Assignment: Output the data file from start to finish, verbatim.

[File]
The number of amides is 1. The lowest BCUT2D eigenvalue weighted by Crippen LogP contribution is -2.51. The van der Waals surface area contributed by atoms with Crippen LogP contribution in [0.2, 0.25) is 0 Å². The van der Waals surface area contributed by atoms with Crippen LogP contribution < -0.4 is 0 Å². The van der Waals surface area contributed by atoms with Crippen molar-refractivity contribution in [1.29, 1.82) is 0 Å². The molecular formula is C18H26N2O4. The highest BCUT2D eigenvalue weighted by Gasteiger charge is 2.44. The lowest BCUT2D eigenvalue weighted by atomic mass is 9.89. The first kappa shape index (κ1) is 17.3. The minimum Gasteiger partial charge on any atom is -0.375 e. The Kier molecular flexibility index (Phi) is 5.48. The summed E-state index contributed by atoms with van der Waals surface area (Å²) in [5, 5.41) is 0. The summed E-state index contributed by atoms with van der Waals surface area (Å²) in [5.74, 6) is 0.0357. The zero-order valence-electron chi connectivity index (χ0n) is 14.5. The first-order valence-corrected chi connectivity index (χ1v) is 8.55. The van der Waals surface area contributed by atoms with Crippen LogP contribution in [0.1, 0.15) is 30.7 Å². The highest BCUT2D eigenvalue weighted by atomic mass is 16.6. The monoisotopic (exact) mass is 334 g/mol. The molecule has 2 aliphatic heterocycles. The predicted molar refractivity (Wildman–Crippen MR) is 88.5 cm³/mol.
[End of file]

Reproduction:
The number of amides is 1. The lowest BCUT2D eigenvalue weighted by Crippen LogP contribution is -2.51. The van der Waals surface area contributed by atoms with Crippen LogP contribution in [0.2, 0.25) is 0 Å². The van der Waals surface area contributed by atoms with Crippen LogP contribution < -0.4 is 0 Å². The van der Waals surface area contributed by atoms with Crippen molar-refractivity contribution in [1.29, 1.82) is 0 Å². The molecular formula is C18H26N2O4. The highest BCUT2D eigenvalue weighted by Gasteiger charge is 2.44. The lowest BCUT2D eigenvalue weighted by atomic mass is 9.89. The first kappa shape index (κ1) is 17.3. The minimum Gasteiger partial charge on any atom is -0.375 e. The Kier molecular flexibility index (Phi) is 5.48. The summed E-state index contributed by atoms with van der Waals surface area (Å²) in [5, 5.41) is 0. The summed E-state index contributed by atoms with van der Waals surface area (Å²) in [5.74, 6) is 0.0357. The zero-order valence-electron chi connectivity index (χ0n) is 14.5. The first-order valence-corrected chi connectivity index (χ1v) is 8.55. The van der Waals surface area contributed by atoms with Crippen LogP contribution in [0.1, 0.15) is 30.7 Å². The highest BCUT2D eigenvalue weighted by atomic mass is 16.6. The monoisotopic (exact) mass is 334 g/mol. The molecule has 2 aliphatic heterocycles. The predicted molar refractivity (Wildman–Crippen MR) is 88.5 cm³/mol.